G20 : Appeal / riot grrl

Appeal over G20 jail time
Herald Sun
May 3, 2008

A PROTESTER jailed over his role in Melbourne’s violent G20 riots in 2006 has won the right to appeal against his sentence. Akin Sari, 29, of no fixed address, was jailed in the Victorian County Court in March for his role at the Group of 20 nations summit. He was among a group of demonstrators who stormed a city office, attacked a police brawler van and hurled rocks, bins and milk crates at police. Yesterday, Court of Appeal judge Justice Frank Vincent granted Sari leave to appeal against his 28-month jail term, which carried a minimum 14 months. Sari’s legal team argued his jail term was manifestly excessive and his punishment was greater than that of other G20 protesters.

Riot girl still on payroll
Sunday Herald Sun
Liam Houlihan
May 4, 2008

A LEGAL Aid-employed G20 hooligan is allowed to continue her taxpayer-funded job because she has promised to behave. Julia Dehm was convicted of rioting, recklessly causing injury and intentionally damaging property for her actions during the violent anti-G20 protests that left several police hurt. In a move that has angered police, Ms Dehm has been cleared to continue her $35,500 publicly funded traineeship to become a lawyer. Victoria Legal Aid head Tony Parsons said there were several reasons Ms Dehm was allowed to continue. “Firstly, while she has been found guilty and been punished for a serious offence, her criminal behaviour was not the kind of conduct that would automatically exclude her from the legal profession (such as) an offence involving dishonesty,” Mr Parsons said. “Secondly, she has given me a solemn undertaking that while employed at VLA she will scrupulously avoid any situation which might bring her into conflict with the law. Thirdly, she has been punished for her offence by the courts. It is not VLA’s role to impose an additional punishment on her.” Police are angry at what they see as blatant hypocrisy where criminal activists are seemingly treated with leniency while wounded officers are hung out to dry. Police Association secretary Paul Mullett said it appeared to be double standards for a convicted criminal to be on the public payroll while injured police struggled for compensation. “If it’s good enough for a convicted G20 protester to remain on the public payroll then it is certainly good enough for our member, Sen-Constable Kim Dixon, who was badly injured at the hands of these protesters, to receive fair and reasonable compensation for the serious harm they caused her,” Sen-Sgt Mullett said.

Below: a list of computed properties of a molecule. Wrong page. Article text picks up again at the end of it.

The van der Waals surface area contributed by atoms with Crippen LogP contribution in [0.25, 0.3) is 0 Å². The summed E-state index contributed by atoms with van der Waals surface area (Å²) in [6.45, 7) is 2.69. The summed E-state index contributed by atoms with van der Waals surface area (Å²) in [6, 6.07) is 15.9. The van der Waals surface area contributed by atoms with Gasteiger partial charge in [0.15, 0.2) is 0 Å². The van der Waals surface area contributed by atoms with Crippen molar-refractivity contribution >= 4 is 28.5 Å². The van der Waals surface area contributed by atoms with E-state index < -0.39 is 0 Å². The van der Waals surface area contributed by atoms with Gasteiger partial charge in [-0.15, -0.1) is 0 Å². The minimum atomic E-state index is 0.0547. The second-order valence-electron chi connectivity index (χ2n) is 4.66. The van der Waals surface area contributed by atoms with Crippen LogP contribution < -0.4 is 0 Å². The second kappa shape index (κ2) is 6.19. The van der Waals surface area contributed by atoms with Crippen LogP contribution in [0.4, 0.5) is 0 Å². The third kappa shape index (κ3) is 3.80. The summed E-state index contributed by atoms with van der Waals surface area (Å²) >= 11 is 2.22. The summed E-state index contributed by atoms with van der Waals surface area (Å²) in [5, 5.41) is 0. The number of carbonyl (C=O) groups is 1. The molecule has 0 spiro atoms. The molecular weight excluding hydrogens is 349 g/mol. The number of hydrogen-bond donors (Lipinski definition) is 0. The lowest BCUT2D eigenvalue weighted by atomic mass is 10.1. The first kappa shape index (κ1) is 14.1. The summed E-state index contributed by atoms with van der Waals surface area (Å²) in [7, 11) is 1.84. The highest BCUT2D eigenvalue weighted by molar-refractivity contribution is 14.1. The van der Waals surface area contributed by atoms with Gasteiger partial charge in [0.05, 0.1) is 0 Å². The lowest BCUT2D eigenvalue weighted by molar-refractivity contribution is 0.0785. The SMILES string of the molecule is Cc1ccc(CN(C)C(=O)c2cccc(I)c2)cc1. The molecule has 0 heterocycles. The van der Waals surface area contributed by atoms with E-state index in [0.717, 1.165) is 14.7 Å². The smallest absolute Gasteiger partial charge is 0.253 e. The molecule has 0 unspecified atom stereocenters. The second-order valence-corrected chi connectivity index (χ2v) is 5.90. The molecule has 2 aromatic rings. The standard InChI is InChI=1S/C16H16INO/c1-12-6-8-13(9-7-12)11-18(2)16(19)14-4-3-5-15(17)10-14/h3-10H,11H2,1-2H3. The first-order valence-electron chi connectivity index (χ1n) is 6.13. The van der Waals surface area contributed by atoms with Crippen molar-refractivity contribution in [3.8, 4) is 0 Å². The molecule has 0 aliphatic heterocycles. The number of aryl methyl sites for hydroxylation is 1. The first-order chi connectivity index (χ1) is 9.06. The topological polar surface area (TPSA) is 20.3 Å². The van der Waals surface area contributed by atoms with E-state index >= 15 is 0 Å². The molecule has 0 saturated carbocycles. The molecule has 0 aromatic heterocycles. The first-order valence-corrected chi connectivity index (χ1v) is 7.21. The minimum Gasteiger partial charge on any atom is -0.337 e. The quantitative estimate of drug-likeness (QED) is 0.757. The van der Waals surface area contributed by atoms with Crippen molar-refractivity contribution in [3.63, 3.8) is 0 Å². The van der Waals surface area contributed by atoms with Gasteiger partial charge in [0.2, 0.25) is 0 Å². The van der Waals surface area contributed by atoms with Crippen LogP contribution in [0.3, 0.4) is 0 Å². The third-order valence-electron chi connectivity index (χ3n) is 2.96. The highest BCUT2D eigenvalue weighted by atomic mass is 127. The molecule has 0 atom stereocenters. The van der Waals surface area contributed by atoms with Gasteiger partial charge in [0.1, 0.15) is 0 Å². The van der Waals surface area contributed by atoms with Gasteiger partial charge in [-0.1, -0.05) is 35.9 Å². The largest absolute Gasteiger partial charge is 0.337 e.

(Q. When did Dixon’s case of tennis elbow first emerge, I wonder? And was it, in fact, prior to the protest?)

About @ndy

I live in Melbourne, Australia. I like anarchy. I don't like nazis. I enjoy eating pizza and drinking beer. I barrack for the greatest football team on Earth: Collingwood Magpies. The 2024 premiership's a cakewalk for the good old Collingwood.
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3 Responses to G20 : Appeal / riot grrl

  1. dj says:

    Is Mullett some kind of performance artist/satirist? If he was the head of any other union, he would have been crucified by the media by now.

  2. @ndy says:

    Yes. And yes. But he’s the head of the most powerful union in the country. Which is not to suggest he hasn’t been subjected to criticism, both by sections of the media, but also members of his union, including its leadership.

    For example:

    How the cops became king-makers
    Peter Ellingsen
    The Age
    July 11, 2004

    Mullett a bully: secret report
    Nick McKenzie and Michael Bachelard
    The Age
    May 13, 2006

    Might, muscle and Mullett – the heavy hand of Victoria’s most powerful cop
    Andrew Rule
    The Age
    November 11, 2007

    Corruption probe: union boss changes his story
    November 14, 2007

    OPI urges charges against union boss Mullett
    The Age
    February 7, 2008

    Mullett to walk away with $1.7m
    Andrea Petrie
    The Age
    February 16, 2008

    Police union boss faces fight for power
    Dan Oakes
    The Age
    April 10, 2008

    Et cetera, et cetera, et cetera…

  3. dj says:

    I suppose my question was largely rhetorical and partly coming from a brief attack of naievety. It’s enough to give you a meh attack.

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